By Christian Today
Thousands of Christian families have left refugee camps in Iraq, a
senior church leader has reported. He attacked the Iraqi government in
Baghdad for failing to help the displaced Christians who are hungry,
often sick and in need of places to live.
Chaldean Archbishop Bashar Warda of Erbil, who is overseeing aid
efforts in the beleagured country, said numbers of Christian families in
the camps had fallen from 120,000 to 100,000. Many families have left
Archbishop Warda was speaking to a delegation to the aid distribution centre in Erbil, organised by Aid to the Church in Need, a Catholic charity that supports persecuted Christians around the world.
He told members of the UK Parliament visiting the centre that there
is still a need for homes for the displaced, medical centres, food and
pastoral and spiritual support.
He deplored the lack of aid from the Iraqi government in Baghdad,
which he said had provided no help at all. This is in contrast to
charities such Aid to the Church in Need which helped in Iraq with €10
million donations last year alone.
Warda told the MPs: "We rely on you telling the story of the
situation and the importance of Christians remaining, so that the
Christians can help be a bridge between the different groups."
As a sign of life in the Christian community in Iraq, which has
suffered terrible losses as a result of the Islamic State reign of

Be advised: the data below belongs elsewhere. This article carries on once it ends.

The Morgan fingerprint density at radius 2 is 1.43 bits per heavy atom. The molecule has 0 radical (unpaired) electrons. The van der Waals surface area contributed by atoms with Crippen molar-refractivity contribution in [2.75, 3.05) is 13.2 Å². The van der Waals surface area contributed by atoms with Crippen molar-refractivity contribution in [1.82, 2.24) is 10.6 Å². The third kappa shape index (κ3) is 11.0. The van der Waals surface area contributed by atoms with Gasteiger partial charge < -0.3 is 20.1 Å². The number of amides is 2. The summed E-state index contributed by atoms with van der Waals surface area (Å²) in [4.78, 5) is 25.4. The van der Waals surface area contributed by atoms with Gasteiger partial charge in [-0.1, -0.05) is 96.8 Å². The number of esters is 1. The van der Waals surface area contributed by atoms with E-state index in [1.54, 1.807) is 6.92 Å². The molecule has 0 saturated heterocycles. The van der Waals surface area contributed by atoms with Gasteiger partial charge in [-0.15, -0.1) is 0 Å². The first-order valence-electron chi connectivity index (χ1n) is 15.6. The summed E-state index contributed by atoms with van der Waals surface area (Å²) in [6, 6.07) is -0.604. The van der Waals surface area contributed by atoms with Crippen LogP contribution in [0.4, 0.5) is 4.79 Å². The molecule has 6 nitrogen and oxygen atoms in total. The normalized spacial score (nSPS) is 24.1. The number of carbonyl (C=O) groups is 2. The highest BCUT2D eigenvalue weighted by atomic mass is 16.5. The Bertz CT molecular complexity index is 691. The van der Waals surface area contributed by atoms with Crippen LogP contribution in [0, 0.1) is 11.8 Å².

terror, the delegation attended an ordination service in Ankawa. The new
priests included Father Martin Banni, aged just 25, who trained at St
Peter's Seminary, Erbil. While many members of Father Banni's family have left Iraq for the US or Sweden, he decided to remain in Iraq to pastor to its remaining Christians.
Head of the Chaldean Church Patriarch Raphael Sako said: "This
ordination is a sign of hope – we hope that the refugees will be able to
go home soon. Father Martin should be a model of Christ – of courage
Jim Shannon MP for Strangford, and chair of the All-Party
Parliamentary Group for International Freedom of Religion or Belief,
said: "It was illuminating, it was heartening, it was humbling. For me,
it was an opportunity to see in some places a very thriving Church, and
in other places a very persecuted Church, to meet some of those who had
to flee with only the shirt on their backs as Daesh descended upon them
to do their worst."
Jim Shannon MP described visiting one of the camps. He said: "There
were many things that impressed me, but one thing that impressed me
greatly was when we went around the camps and I met some of the
displaced people was this – they had lost so much, but they had on their
walls a picture of the Lord Jesus with the words: 'Jesus I will trust
in thee'. For me though it was their faith that was sustaining them, so
it was an important visit to make and one that I'll never forget."
Aid to the Church in Need reports that Iraqi Christians are currently
in a desperate situation, especially as many aid agencies are pulling
out or scaling back their activities.